Care worker recruitment campaign attracts dozens of applicants. @oxfordhealth

A recruitment drive to encourage more people in Oxfordshire to consider a career as a care worker has attracted more applicants in just five months as in the previous two years.

Old woman seated next to young woman

The joint campaign – ‘Make a difference every day’ – features a number of real life care workers, already supporting people across the county, talking about the rewards of the job and why they would recommend the job to others.

The  campaign was jointly run and funded by the Oxfordshire County Council, Oxford Health, Oxfordshire Clinical Commissioning Group and Oxford University Hospitals NHS Foundation Trust (OUH) in partnership with the Oxfordshire Association of Car Providers (OACP). The county’s residents have also seen advertising on buses and billboards, on local radio and at face to face events such as careers fairs.

Figures show the OACP website received 84 applications for a variety of care work roles between mid-November 2017 and the end of March 2018, compared with 66 applications in the two years between November 2015 and October 2017.

107 new job seekers registered on the site between November 2017 and the end of March 2018, compared with 101 from October 2015 and October 2017. And around 130,000 people have looked at recruitment adverts on Facebook since the ‘Make a difference every day’ campaign launched.

Oxfordshire currently has around 14,200 people working in adult social care. But the county’s ageing population is growing at twice the average, so there is an urgent need for more caring, friendly and reliable care workers to support older, frail people in their own homes, in nursing and residential homes or in community hospital settings.

According the latest workforce survey by Oxford Health and Oxfordshire County Council, nine out of ten care workers say they are proud of the work they do and more than 95 per cent of care workers say they make a positive difference to other people; while more than 80 per cent of care workers surveyed would recommend their jobs to others.

“Compassion, patience and a sense of humour”

Care workers help people with personal care like washing and dressing. They also prepare food, feed people and give out medication. Some care work involves carrying out more general tasks like housework, laundry and shopping. Care workers may also help people manage their money, pay bills and write letters, or support families to get used to new caring responsibilities.

Ladislava Smela, aged 35, a senior carer at the private Cleeve Lodge Residential Care Home in Goring-on-Thames, said: “To be a care worker you need to have compassion, patience, a sense of humour and the willingness to learn new things about people and yourself. The most important quality is the ability to listen to residents and also colleagues as team work is vital for providing a good service.”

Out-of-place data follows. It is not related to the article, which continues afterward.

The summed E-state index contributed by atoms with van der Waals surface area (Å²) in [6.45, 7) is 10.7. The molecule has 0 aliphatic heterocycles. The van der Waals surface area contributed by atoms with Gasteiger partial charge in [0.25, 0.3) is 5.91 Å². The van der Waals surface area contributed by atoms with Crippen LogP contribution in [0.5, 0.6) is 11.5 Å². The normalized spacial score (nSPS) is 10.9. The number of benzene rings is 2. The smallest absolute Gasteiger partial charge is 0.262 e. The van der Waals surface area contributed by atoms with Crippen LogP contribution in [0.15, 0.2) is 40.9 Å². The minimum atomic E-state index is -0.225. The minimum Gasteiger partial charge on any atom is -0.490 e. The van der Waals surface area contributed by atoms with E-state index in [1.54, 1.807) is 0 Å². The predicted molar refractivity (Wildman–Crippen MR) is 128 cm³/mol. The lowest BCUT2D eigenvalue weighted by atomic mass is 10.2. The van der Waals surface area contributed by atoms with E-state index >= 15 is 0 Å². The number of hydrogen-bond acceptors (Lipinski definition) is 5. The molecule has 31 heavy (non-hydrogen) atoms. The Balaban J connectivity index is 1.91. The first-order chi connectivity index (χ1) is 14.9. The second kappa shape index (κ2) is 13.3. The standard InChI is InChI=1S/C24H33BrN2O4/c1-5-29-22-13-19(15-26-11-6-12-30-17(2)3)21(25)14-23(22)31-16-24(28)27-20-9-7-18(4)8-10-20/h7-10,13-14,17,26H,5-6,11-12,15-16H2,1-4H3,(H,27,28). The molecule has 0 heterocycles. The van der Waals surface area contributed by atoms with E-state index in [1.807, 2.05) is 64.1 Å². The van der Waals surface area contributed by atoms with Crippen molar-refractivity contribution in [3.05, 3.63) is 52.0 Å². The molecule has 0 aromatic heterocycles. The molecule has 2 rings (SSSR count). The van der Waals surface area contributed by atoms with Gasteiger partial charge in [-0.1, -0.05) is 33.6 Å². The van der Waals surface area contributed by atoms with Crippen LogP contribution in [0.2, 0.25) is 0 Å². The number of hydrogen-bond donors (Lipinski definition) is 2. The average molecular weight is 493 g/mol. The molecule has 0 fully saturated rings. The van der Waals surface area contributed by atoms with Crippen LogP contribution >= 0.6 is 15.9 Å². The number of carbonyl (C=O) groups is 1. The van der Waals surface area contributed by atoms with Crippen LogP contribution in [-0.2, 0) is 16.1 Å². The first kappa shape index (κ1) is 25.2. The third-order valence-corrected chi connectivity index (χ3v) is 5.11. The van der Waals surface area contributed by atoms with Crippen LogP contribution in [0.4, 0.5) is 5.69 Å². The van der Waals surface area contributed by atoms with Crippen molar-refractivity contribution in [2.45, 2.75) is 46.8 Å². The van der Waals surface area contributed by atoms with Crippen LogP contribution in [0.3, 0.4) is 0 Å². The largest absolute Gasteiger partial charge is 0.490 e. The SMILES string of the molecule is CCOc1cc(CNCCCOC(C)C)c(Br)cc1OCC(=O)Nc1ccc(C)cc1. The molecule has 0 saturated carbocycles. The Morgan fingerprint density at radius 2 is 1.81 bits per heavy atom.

Lilian Thomas (pictured with Ladi), aged 89, has lived at Cleeve Lodge since January 2017, and has grown close to Ladi. She said:

“Ladi has been so kind. One of best qualities is that she listens to people at the care home. Ladi’s taken me out to various places which I really enjoy, especially the visit to a local school where I talked to the children; it was such a lovely day and brought back a few memories of my time working as a cook in a local school.”

Ladi said: “I enjoy caring for Lily. She is always very kind, and appreciates the things you do for her. She is one of the nicest ladies you’ll meet and is very caring; she worries more about other people than herself – Lily makes my job that much easier.”

Sharon Chandler, aged 44, is a health care assistant for Oxford Health Foundation Trust, based mainly at Wallingford Community Hospital. She said: “I became a care worker as I felt I had something to give to people, to help them. And, I quickly realised in my first job – which I loved – it was a role for me. I have worked in different jobs as a care worker over the years but in all of them I have really enjoyed the interaction with patients.”

Anita Crook, aged 46, is a Trainee Assistant Practitioner for Oxford Health Foundation Trust and is based at the NHS Fiennes Centre in Banbury. She said:

“I really would recommend this job to other people because I’m not stuck in an office and I have a great deal of autonomy to carry out my varied tasks as part of a hard working team. In this job you get back what you put in which for me is a great deal of satisfaction.”

Rumi Mohideen, 51, is a health care assistant, for Oxford Health Foundation Trust since 2014. Currently, he is based at the Warneford Hospital in Oxford on a mental health ward. he said: “My current job is very rewarding especially when I see my patients recover from illness and leave the hospital not wanting to harm themselves. My job is not about money, even though it helps to pay the rent. For me it’s about the enjoyment of working with patients and my colleagues.”

Anyone interested in applying for care work vacancies in Oxfordshire will be encouraged to visit the OACP website which hosts a range of vacancies, both in the NHS and with private care companies.